That is, like "the Twinkie Defense"—a label people were using, not something specifically argued. But "affluenza" does seem to have come out of the mouth of a person who was being serious at the time. Specifically, an expert witness who testified in support of Ethan Couch, the 16-year-old rich white kid who killed four people while driving drunk on stolen beer and was sentenced to probation. The witness, a psychologist, testified that Couch should be treated instead of jailed (his parents suggested a facility in Newport Beach, which offers "equine therapy"), partly because his rich parents never set any limits for him and let him have everything he wanted.
So you see, he's a victim too.
In an interview with Anderson Cooper, Dick Miller conceded that "affluenza" was not an actual diagnosable disorder (it isn't in the DSM, thankfully), and I doubt he actually testified otherwise. (CNN's headline for that article is "'Affluenza': Is it real?" which again proves the rule that if a headline ends in a question, that question can always be answered "no.") But he did use the term to refer to the theory that parents who refuse to discipline their children may cause the children to develop impulse-control problems of one kind or another, and he sure made it sound like a specific disorder.
"That sounds like a made-up condition," Cooper said, accurately.
"I wish I hadn't used that term," Miller responded, and I'm sure he does wish that, especially because his definition of it doesn't make a whole lot of sense. You have this problem, he said, if "you have too much and you don't know how to distribute it." Sad, yes, but what does that have to do with Couch's case? And then the very next thing out of his mouth was that in his view, this "defense" is "not exclusively for the rich." So, good news—if you live in poverty but have too much stuff to distribute, this defense may also be available to you.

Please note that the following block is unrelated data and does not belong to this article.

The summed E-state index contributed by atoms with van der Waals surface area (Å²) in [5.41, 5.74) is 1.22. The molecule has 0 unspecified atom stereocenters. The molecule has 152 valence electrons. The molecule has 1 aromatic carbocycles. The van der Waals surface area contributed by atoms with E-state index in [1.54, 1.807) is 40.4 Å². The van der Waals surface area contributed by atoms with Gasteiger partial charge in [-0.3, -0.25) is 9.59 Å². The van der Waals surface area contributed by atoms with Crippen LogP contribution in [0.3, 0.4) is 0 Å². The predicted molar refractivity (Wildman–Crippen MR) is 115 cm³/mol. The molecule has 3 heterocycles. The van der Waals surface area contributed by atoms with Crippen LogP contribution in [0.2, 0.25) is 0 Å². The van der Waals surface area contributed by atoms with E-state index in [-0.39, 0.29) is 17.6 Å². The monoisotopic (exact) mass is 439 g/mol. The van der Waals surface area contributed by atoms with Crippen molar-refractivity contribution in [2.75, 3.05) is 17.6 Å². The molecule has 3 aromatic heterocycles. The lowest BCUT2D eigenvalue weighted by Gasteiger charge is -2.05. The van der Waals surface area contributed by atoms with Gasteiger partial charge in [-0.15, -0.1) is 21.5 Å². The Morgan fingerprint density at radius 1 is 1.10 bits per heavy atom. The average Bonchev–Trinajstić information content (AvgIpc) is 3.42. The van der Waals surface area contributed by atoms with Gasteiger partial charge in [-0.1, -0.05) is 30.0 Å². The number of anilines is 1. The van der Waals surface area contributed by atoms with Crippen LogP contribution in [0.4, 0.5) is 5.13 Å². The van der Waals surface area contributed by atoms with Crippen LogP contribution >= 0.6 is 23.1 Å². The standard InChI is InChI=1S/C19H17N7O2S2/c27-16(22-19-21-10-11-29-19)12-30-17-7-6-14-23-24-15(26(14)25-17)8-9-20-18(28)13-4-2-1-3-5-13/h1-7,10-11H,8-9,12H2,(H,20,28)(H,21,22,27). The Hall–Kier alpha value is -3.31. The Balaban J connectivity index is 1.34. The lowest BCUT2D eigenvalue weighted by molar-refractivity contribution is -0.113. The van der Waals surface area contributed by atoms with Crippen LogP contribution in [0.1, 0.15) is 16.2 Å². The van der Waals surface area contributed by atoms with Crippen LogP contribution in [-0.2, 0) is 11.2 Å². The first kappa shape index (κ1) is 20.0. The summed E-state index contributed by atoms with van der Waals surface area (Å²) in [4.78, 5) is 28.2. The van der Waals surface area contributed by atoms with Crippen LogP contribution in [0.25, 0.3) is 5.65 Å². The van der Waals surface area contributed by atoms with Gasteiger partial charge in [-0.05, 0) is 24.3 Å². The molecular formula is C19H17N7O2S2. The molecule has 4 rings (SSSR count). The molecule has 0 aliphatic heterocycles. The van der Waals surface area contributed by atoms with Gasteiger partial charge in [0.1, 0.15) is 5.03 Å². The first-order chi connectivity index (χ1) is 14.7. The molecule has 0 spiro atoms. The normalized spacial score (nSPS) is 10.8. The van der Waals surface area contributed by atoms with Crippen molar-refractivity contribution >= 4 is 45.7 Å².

One expert quoted in the CNN article ("Is it real?") said that her studies of wealthier families had shown the level of "serious adjustment problems" to be higher among children in upper-middle-class families, which seems doubtful. Another pointed out that "[rich] kids without limits have a lot more resources to use for their impulsive behavior," like access to money for drugs or alcohol or fast cars, which seems ridiculous. My understanding is that poor kids are sometimes also able to get hold of drugs or alcohol or fast cars—maybe even guns—so I don't know what point she was trying to make there. The anger, of course, is because had Couch been a poor minority kid, he would never have been cut this kind of a deal. It's no coincidence, in other words, that the argument is referred to as "affluenza."
This is not to say that throwing people in jail, especially young people, is a very good answer in these kinds of cases (or in general). We throw way too many people (mostly young black men) in jail as it is. Often I think it would be better to let the person go free so he or she can continue to work, as long as a hefty chunk of the earnings goes to the victims. But generally I think that only for non-violent offenders. Why shouldn't Bernie Madoff have to work the rest of his life solely to pay back at least something to his victims? ("Solely"=he can keep just enough to live, not to buy any of this nonsense.)
Get the kid some therapy, fine. But it is hard not to agree with the view that the best cure for "affluenza" would be at least some jail time.